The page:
Toluidine blue

Among the 20 pair of stained slides, the cellular details of both routine and microwave stained sections were predominantly graded as good except for the cellular outline clarity. The nuclear details of the routine and microwave stained sections were graded as average in the majority of the cases. The staining characteristics of the both microwave and routinely stained sections were predominantly graded as good [Table 8] and [Figure 3]a and b.{Figure 3}{Table 8}

Periodic acid Schiff

Among the 20 pair of stained slides, the cellular details of the routine and microwave stained slides were graded as good in the majority of the cases, and few were graded as average. The nuclear details of the routine stained slide were graded as average in the majority of the cases whereas the microwave stained slides were graded as good in the majority of the cases. The staining characteristics of the routine stained slide were graded as average in the majority of the cases whereas the microwave stained slide were predominantly graded as good [Table 9] and [Figure 4]a and b.{Figure 4}{Table 9}

The statistical values of the four stains namely H and E, Van Gieson's, 0.1% toludine blue, PAS with respect to cellular details, nuclear details and staining characteristics [Charts 1-3 respectively].[INLINE:1][INLINE:2][INLINE:3]

Time factor (for each slide)

We noted in our study that routine staining with H and E consumed approximately 1 h 15 min whereas staining in microwave consumes around 20 min. Routine staining with Van Gieson's consumed approximately 1 h 20 min whereas microwave staining consumed around 20 min. Routine staining using 0.1% toluidine blue consumed around 55 min but the microwave staining consumed around 17 min. Sections stained routinely with PAS consumed around 2-3 h in comparison to the microwave stained sections, which required approximately 30-35 min [Chart 4].[INLINE:4]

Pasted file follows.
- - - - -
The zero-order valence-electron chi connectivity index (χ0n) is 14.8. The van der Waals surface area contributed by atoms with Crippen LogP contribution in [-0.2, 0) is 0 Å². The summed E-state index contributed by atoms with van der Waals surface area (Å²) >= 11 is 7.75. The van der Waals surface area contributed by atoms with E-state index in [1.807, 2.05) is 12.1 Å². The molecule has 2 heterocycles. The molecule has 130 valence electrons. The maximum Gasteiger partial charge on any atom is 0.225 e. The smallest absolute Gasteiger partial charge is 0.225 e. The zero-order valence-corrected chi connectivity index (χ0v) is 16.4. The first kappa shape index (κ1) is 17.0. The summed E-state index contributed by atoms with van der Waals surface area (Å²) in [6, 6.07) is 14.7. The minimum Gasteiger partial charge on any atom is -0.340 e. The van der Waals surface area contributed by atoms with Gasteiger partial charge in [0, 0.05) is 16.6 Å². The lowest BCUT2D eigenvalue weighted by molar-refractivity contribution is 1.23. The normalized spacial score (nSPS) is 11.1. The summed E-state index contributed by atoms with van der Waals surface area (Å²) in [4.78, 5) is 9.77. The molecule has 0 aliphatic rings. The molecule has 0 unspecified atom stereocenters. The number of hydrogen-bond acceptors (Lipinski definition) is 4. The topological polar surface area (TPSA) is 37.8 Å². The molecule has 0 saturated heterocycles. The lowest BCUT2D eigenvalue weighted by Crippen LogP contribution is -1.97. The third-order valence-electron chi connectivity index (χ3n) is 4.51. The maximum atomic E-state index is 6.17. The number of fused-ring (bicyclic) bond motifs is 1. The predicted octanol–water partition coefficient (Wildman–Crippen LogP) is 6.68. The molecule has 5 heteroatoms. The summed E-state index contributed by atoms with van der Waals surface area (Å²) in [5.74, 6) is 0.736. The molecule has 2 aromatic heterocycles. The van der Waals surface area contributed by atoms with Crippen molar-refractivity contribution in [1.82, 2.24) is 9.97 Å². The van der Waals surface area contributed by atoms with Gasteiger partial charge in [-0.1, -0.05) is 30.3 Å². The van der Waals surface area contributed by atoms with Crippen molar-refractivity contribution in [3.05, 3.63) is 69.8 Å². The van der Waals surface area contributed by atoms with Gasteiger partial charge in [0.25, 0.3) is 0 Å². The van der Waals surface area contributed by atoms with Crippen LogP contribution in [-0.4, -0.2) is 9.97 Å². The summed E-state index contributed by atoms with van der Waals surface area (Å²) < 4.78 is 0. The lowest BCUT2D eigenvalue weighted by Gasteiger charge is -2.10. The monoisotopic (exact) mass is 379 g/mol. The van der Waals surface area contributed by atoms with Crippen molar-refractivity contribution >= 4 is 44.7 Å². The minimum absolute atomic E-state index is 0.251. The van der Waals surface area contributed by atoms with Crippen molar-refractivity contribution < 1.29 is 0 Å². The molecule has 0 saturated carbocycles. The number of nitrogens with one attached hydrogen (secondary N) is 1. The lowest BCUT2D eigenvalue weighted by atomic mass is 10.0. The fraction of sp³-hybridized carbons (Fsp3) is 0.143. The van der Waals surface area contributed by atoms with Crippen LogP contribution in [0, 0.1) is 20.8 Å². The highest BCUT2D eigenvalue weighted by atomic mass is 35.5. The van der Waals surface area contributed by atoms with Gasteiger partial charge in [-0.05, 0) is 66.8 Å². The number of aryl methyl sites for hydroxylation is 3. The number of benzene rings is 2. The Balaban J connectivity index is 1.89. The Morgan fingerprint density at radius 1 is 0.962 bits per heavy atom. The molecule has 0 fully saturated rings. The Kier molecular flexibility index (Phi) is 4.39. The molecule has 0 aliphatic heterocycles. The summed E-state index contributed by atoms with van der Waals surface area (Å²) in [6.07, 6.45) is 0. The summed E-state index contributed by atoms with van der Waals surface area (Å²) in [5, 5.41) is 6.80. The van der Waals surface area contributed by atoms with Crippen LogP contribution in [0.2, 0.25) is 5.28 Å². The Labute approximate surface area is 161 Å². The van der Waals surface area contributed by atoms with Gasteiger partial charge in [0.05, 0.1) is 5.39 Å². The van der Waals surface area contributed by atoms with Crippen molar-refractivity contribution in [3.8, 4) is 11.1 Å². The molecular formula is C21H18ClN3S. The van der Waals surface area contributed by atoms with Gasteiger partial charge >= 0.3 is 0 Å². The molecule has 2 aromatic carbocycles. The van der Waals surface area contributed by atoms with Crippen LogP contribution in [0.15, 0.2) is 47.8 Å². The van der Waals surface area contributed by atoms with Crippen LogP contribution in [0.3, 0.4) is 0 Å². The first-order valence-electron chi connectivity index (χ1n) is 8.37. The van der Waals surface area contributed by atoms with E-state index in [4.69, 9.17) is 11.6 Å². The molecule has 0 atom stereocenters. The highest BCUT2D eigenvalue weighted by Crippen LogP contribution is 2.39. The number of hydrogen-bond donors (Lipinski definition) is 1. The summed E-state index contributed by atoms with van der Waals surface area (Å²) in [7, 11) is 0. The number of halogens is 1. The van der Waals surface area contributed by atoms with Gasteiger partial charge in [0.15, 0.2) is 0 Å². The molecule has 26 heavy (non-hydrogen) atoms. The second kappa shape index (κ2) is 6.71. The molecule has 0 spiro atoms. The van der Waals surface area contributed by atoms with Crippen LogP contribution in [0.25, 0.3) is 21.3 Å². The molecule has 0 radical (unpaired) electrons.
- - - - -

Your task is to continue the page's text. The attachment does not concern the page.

DISCUSSION



Microwave is nonionizing electromagnetic waves with a frequency ranging from 300 MHz to 300 GHz corresponding to the wavelength of 1 m to 1 mm, respectively. [3],[4],[5] The term microwave seems to have first appeared in writing in the first issue of Alta Frequenza. [5]

The kitchen microwave ovens operate at 2.45 GHz with a corresponding wavelength of 12.2 cm. [3] Though the main functional unit of microwave the original magnetron-was invented at the GE Research Laboratory in 1916, the microwave oven was invented only in 1945. [3],[4],[5] It was first applied in histopathology for fixation in 1970 and in 1985 for tissue processing. [6],[7]

The basic functioning of microwave is based on the fact that each molecule of water has one big atom of oxygen attached to two little atoms of hydrogen and has a positive charge and a negative charge. Hence, when negative charges are brought near microwaves, there is repulsion of water molecules as they are like charges, resulting in rotation. They face force from the same direction or at 180° from the electric field depending on the sign of the charge resulting in torque. This acquired rotational energy is transferred into random motion on collision with other molecules. Oscillating dipoles are hindered by their own inertia and by frictional retarding forces from their surroundings. As the molecule slowdown in its rotation, it causes frictional forces, which, produces heat energy. Unlike conventional heating method, microwave heating is from within (internal heating), and its effect occurs throughout the material being irradiated. [1],[2],[3],[4],[5]

Microwave not only enhances the diffusion of the dyes but also enhances the binding of the dyes to the substrate. [1] Microwave irradiation is applied not only for accelerating routine stains but also for special, metallic, as well as immunofluorescent, immunohistochemical stains for both light and electron microscopy. [4],[5],[6],[7],[8],[9],[10],[11]

Laboratory microwave is highly preferred for histopathology as it offers many advantages, but is expensive and cannot be afforded by small laboratories and educational institution. Hence, in this study, we used an inexpensive kitchen microwave oven with temperature control measures.

The application of kitchen microwave oven used in this study for staining greatly accelerated the staining procedure. The findings of our current study were consistent with the other previous studies. [11],[12]